RSS and Atom are the most widely used of many content syndication formats that have developed over the last few years to address the need to distribute and receive streams of content from websites and applications. Sites syndicate content for a broad variety of reasons, from replacing email as a medium for outbound contact to updating satellite sites. Each format has evolved to meet the changing needs of its driving community. All the common formats use a specific XML vocabulary to structure a stream of content in an easily consumable format.
The book starts by analyzing the need to distribute content that RSS emerged to meet. It outlines in development of the various formats as way of understanding how the technology map of today came about. The current status of the leading formats is summarized succinctly.
Then RSS is examined in detail. The XML vocabulary and document structure is examined and explained clearly. Each element is illustrated with carefully chosen examples. The changes through RSS 0.9x to 2.0 are covered in depth as are extensions and modules such as BitTorrent, EasyNews and others.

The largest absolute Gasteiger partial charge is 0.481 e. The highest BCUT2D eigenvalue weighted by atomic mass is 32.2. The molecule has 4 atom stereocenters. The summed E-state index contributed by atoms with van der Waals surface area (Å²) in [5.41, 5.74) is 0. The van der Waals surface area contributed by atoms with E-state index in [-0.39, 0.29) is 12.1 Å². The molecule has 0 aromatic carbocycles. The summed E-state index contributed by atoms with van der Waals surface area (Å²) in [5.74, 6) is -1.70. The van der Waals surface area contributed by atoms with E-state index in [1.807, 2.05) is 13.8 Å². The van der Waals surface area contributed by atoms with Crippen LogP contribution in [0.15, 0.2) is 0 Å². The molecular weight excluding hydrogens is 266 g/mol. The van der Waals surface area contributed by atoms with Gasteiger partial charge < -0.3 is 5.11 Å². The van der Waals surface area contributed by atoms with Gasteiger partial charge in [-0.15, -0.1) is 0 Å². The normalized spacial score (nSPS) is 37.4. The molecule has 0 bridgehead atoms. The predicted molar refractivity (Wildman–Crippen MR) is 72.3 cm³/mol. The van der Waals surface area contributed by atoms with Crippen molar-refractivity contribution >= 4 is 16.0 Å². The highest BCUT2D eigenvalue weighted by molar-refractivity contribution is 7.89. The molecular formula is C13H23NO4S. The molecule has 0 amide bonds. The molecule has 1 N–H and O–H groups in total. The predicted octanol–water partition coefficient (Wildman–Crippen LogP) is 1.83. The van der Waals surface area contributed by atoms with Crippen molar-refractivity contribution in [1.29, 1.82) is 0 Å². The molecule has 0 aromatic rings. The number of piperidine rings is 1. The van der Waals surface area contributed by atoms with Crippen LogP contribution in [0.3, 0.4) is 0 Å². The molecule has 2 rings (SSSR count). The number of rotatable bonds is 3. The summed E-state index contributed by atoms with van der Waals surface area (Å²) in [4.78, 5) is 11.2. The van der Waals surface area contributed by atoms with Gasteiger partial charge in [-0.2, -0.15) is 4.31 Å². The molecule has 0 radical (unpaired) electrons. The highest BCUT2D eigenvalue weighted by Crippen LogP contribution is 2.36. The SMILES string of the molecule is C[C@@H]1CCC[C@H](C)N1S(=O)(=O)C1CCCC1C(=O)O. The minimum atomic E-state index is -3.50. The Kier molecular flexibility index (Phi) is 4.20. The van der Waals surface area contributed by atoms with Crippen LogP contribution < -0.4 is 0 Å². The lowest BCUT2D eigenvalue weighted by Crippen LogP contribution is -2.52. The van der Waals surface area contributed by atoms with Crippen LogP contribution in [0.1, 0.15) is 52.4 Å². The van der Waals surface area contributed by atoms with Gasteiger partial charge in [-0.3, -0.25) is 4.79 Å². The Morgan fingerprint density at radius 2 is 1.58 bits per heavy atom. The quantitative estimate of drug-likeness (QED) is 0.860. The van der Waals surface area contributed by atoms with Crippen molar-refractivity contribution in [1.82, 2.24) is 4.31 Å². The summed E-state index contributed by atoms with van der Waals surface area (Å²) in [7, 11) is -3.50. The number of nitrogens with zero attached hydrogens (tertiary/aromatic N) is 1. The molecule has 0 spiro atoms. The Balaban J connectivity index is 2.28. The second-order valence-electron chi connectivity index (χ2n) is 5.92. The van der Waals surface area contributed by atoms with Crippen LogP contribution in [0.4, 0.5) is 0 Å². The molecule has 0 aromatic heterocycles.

The book then goes on to examine the richness and complexity of RSS 1.0 and 1.1, again covering both how design decisions were made, then covering the XML structure in depth. The same in depth treatment is then given to Atom, comparing and contrasting the formats where appropriate.
This is a concise yet comprehensive guide to feeds and syndication for content professionals, web developers and marketing teams who want to understand what RSS and content syndication is, how it works, what it can for them, and how they can get it up and running. The feed formats and vocabularies are covered in depth, and the book does require some familiarity with XML, but no scripting or development expertise is necessary.
Read Chapter 1: What are Newsfeeds? [PDF - 436KB]
The style of the book is succinct and precise. The information is densely packed but well structured, making it both readable as an introduction and overview, but also highly functional as a reference. The author is authoritative but friendly in his style, and peppers the text with interesting examples and pertinent URLs.
Who this book is for
This book has been written for content professionals, web developers and marketing teams who want to understand what RSS and content syndication is, how it works, what it can for them, and how they can get it up and running. It assumes a solid knowledge of XML and how the web works, but is not intended to be the exclusive province of the technically minded.